We do well to be jubilant about events in Nicaragua, but we need to be careful before letting that blessed event generate incontinence in our faith in democracy.
To begin with, the event needs to be distinguished from what happened in Eastern Europe in the closing months of 1989. There one had popular uprisings whose success hung on the willingness of a Soviet dictator to let things go in the satellite states. We did not see democracy in action in Eastern Europe. We saw expressed a desire for home rule. Whether that home rule will evolve into constitutional democracy we simply do not know.
What is generally described as an overwhelming victory comes down to 55 people out of 100 voting against the Sandinistas. This leaves us asking the question: How did the Sandinistas, accumulating such a record as they accumulated, destroying their economy as effectively as they did, worshiping such arrantly evil world leaders as they did, crank up 45 votes out of every 100?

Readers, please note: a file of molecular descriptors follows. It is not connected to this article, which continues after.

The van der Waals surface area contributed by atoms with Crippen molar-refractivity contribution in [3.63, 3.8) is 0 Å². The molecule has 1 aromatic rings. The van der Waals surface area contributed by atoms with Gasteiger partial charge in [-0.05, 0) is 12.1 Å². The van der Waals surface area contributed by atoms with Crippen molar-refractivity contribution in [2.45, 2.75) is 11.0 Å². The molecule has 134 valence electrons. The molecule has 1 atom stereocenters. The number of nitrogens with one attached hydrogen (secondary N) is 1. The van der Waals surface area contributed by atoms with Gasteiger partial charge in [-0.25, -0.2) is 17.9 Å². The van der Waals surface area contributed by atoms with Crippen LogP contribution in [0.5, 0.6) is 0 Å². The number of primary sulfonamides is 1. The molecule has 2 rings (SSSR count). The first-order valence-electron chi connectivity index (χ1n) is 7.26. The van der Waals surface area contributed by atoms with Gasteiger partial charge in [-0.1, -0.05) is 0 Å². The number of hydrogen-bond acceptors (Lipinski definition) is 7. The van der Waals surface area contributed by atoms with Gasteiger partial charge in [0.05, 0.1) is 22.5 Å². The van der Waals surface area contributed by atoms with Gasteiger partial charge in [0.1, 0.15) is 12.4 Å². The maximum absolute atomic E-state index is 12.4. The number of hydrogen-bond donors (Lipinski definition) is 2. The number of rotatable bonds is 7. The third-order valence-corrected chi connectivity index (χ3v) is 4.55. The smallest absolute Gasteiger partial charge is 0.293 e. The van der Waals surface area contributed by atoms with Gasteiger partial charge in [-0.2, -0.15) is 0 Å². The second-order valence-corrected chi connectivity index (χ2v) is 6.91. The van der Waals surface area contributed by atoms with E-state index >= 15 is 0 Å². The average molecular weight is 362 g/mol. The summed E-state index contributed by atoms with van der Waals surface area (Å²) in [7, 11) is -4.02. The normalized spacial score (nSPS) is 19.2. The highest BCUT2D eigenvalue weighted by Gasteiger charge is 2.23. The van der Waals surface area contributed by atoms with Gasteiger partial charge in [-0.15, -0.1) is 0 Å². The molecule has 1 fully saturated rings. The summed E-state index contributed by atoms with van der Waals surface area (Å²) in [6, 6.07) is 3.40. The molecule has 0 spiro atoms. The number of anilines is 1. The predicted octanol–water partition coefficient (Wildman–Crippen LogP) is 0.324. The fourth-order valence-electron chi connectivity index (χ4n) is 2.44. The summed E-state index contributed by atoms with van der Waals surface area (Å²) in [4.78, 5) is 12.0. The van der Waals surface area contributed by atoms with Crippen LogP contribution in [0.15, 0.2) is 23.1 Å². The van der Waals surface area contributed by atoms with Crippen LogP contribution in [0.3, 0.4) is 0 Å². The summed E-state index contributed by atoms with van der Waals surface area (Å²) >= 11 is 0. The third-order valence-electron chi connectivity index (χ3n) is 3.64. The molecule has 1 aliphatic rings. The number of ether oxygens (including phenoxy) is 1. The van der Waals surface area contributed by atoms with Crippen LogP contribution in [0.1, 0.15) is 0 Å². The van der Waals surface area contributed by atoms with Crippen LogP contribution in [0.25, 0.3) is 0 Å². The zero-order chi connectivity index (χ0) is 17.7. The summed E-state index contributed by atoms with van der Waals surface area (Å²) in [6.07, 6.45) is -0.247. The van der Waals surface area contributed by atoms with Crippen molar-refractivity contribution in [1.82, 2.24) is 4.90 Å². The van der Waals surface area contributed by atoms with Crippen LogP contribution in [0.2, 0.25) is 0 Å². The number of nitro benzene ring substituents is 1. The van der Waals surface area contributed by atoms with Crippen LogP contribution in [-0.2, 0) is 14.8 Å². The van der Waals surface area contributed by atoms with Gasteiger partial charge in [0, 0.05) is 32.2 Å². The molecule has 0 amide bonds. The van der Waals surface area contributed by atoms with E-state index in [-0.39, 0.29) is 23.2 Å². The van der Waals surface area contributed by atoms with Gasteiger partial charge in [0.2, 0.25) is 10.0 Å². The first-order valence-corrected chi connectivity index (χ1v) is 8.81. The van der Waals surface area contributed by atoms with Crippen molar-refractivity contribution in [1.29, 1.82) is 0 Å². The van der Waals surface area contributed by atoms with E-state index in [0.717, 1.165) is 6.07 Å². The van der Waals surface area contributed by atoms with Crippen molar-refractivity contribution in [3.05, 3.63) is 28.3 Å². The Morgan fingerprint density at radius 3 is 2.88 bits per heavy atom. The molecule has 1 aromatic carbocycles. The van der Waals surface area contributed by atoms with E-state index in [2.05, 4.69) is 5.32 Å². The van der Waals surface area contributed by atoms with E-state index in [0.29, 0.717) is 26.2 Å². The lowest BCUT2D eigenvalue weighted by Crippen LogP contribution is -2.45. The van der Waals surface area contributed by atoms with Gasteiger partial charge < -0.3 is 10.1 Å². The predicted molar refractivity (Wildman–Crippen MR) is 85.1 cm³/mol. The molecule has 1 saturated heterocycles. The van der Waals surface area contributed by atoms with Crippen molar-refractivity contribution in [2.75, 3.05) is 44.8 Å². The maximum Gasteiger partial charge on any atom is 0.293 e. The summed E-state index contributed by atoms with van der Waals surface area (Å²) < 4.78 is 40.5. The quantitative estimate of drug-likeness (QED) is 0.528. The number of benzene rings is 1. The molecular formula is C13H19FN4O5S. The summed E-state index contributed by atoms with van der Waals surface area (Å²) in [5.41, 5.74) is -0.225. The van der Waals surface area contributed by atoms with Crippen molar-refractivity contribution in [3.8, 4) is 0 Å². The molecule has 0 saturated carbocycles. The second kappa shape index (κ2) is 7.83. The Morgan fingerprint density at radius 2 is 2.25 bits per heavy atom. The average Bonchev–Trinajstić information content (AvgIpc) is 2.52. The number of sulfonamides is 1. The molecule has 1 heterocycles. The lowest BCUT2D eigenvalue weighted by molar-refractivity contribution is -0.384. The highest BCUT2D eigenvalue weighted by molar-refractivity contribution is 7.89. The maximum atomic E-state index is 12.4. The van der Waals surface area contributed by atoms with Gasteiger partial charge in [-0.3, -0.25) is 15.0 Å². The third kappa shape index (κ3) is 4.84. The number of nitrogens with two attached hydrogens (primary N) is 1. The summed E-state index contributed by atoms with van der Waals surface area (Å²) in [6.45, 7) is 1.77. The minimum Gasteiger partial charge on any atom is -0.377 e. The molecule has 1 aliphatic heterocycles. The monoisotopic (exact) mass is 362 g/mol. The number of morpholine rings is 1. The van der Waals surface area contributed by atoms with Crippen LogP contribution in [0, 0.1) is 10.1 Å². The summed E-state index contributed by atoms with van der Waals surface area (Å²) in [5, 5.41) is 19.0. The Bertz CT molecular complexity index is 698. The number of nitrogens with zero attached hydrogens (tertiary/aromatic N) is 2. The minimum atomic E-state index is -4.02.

Does the survival of basic civil liberties rest on so precarious a footing?
The Nicaraguans have had a narrow escape. We have democracy to thank for marshaling the sanctions of the world to honor the verdict of last Sunday. But we must not lose sight of it, that we would have democracy to thank for marshaling the sanctions of the world to honor the verdict if the Sandinistas had won.